As my bare feet touch the water I’m comforted that my 7mm wetsuit and cap may be enough to keep me warm during my first open water swim in Puget Sound. The water temperature today: 56 degrees, but I don’t retract from the cold. I look down at Sophia and Kristi’s feet as we enter the water. They have neoprene boots. I chose not to purchase them because I worried it would be more equipment to adjust.
Thankfully Saratoga Passage today was glass. Just seeing the calm conditions alleviated some of my anxiety from earlier.
Lined up with the others for the Whidbey Adventure Swim we all adjusted to the cold. Brief chats revealed swimmers came from all over the country and Canada for this U.S. Master Swim event. I’m completely out of my league here, but my goal this year was to swim a mile comfortably in the Sound by the end of the summer. Today I would try to swim 1.2.
The horn sounds. The salt water burned my face momentarily as I dove toward the buoys marking the turnaround point. I’m not a fast swimmer. The course would take me about an hour to complete.
An hour in this cold water. Why am I doing this? I love to swim but the pool is warmer, easier. I don’t need a wetsuit in the pool.
My wetsuit. It’s so buoyant and it feels so unnatural as I work to dig through the water. I feel like lead and it doesn’t feel like I’m necessarily moving forward. Am I kicking? I kick harder.
Stroke, stroke, breathe. Stroke, stroke breathe. I have to find a rhythm.
Looking up to breathe and mark my point, the buoy I’m striving for seems so far and the majority of the swimmers are already way ahead of me. I’m now alone in the water. My heart is racing because I remind myself I’m in the ocean and no longer surrounded by my peers. My mind wanders to what lies beneath the Sound.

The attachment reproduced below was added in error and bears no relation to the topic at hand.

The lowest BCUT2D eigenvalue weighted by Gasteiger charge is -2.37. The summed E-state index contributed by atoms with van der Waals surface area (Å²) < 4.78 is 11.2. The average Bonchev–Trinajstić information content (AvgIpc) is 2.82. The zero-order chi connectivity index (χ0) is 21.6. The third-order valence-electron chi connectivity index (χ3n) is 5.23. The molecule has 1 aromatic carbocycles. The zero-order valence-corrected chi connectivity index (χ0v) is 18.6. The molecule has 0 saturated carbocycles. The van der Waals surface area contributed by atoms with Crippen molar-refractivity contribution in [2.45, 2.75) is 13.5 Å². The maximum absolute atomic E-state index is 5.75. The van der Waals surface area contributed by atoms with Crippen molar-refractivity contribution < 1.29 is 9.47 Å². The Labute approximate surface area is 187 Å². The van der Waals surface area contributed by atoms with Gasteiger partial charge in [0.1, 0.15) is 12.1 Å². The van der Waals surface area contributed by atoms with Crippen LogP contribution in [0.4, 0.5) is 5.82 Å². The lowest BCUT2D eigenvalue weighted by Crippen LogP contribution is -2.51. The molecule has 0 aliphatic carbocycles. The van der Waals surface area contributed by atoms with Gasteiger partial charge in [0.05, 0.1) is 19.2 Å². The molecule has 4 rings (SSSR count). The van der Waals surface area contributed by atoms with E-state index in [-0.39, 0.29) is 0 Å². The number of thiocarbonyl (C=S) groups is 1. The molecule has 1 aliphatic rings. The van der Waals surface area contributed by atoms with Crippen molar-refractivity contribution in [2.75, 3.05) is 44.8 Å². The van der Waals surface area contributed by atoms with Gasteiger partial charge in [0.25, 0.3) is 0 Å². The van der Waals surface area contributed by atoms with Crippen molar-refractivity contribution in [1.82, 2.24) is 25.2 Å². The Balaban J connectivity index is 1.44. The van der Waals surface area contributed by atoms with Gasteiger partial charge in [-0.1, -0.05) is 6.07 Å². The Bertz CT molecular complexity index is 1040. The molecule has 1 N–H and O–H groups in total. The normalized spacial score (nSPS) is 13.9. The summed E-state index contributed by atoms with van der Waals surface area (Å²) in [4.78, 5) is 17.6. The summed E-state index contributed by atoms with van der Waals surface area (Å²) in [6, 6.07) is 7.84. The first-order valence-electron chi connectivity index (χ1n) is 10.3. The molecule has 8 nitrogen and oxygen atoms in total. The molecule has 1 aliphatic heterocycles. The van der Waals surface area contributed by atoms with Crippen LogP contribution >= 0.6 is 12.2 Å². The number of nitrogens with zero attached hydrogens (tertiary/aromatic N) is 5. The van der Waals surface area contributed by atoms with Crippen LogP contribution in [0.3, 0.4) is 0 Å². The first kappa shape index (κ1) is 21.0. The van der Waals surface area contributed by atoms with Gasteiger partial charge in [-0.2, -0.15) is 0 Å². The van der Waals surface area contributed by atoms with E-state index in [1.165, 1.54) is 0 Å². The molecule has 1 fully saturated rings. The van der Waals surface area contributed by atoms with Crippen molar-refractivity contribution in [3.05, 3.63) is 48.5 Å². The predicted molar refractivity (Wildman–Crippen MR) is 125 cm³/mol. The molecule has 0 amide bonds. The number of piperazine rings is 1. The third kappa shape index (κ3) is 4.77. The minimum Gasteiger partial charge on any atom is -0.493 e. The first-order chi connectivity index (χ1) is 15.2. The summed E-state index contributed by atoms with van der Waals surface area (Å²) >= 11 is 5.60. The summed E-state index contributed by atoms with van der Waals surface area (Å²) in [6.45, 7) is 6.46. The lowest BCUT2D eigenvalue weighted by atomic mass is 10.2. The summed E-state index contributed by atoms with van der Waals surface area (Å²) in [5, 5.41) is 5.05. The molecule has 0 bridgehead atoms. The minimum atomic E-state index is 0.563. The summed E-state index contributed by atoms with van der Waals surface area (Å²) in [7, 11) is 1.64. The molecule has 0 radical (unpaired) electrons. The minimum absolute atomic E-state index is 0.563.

Stroke, stroke, breathe. Stroke, stroke breathe. Don’t think about what is below.
Looking up again I see a paddle boarder and a kayaker. I see a thumbs up as I look up again to breathe. I’m on course, I’m doing this. People are watching me. I have to settle in and get my mind on track. I’m not here to be the first one out of the water. I’m here to finish.
Each time my face enters the water, I try to notice the ocean floor. A huge Dungenous Crab scuttles across the floor. Is it crabbing season yet? The seagrass is flowing toward me. I’m going against the current which explains why I feel like lead.
Finally I’m turning at the halfway point. I met the time requirement which was to finish half the course in 30 minutes or they would’ve turned me around sooner. I’m going to finish this.
My face is no longer cold and I’m now working with the buoyancy of my wetsuit, being more buoyant makes it easier to focus on my stroke, but my feet. My feet are freezing. I begin to covet the boots that Sophia and Kristi are wearing. All I can think about are those boots now. Black, snug neoprene would feel so good right now. I’m still in swimmer survival mode, breathing every two strokes. I need a new rhythm, perhaps I can gain a little ground. I decide to add four strokes in between each breath as much as possible. I count them off.
One, two, three, four breathe. Stroke, stroke, breathe. Stroke, stroke breathe. One, two, three, four breathe….this becomes my new rhythm.
But my feet are so cold.
Damn. I have to get those black boots. I try to wiggle my toes while kicking at the same time. My toes move. A good sign. If I have hypothermia, will I know?
One, two, three, four breathe. Stroke, stroke, breathe. Stroke, stroke breathe. One, two, three, four breathe…
Now as I look forward to breathe the final buoy is in sight. Far but in sight. On my four stroke count I have more time to explore the sea floor again, but we are a little deeper. The water is darker, but I can make out bits of sand, shells in between the clumps of seagrass. And now the seagrass is bending toward my path. I’m riding the small current.
I pass over another crab, it’s on its back, motionless. I wonder what happened to it.
One, two, three, four breathe. Stroke, stroke, breathe. Stroke, stroke breathe. One, two, three, four breathe.
I can hear voices as I near the final turn. Almost there. I wonder how long I’ve been in the water.
Stroke, stroke, breathe. Stroke, stroke breathe.
The sea floor is getting closer to me. I’m basically at shore, I look up…just a few more feet..but I’ve overshot the finish.
Damn it. The steps are far to my right.
Finally my hands hit sand. I try to stand, but my sea legs reject the land. My husband and Sophia are on shore cheering for me and I smile as I wobble to the steps to the timer which signifies my finish.
My 1.2 mile swim completed under an hour. Goal accomplished.
And now, I wonder when I can do this again.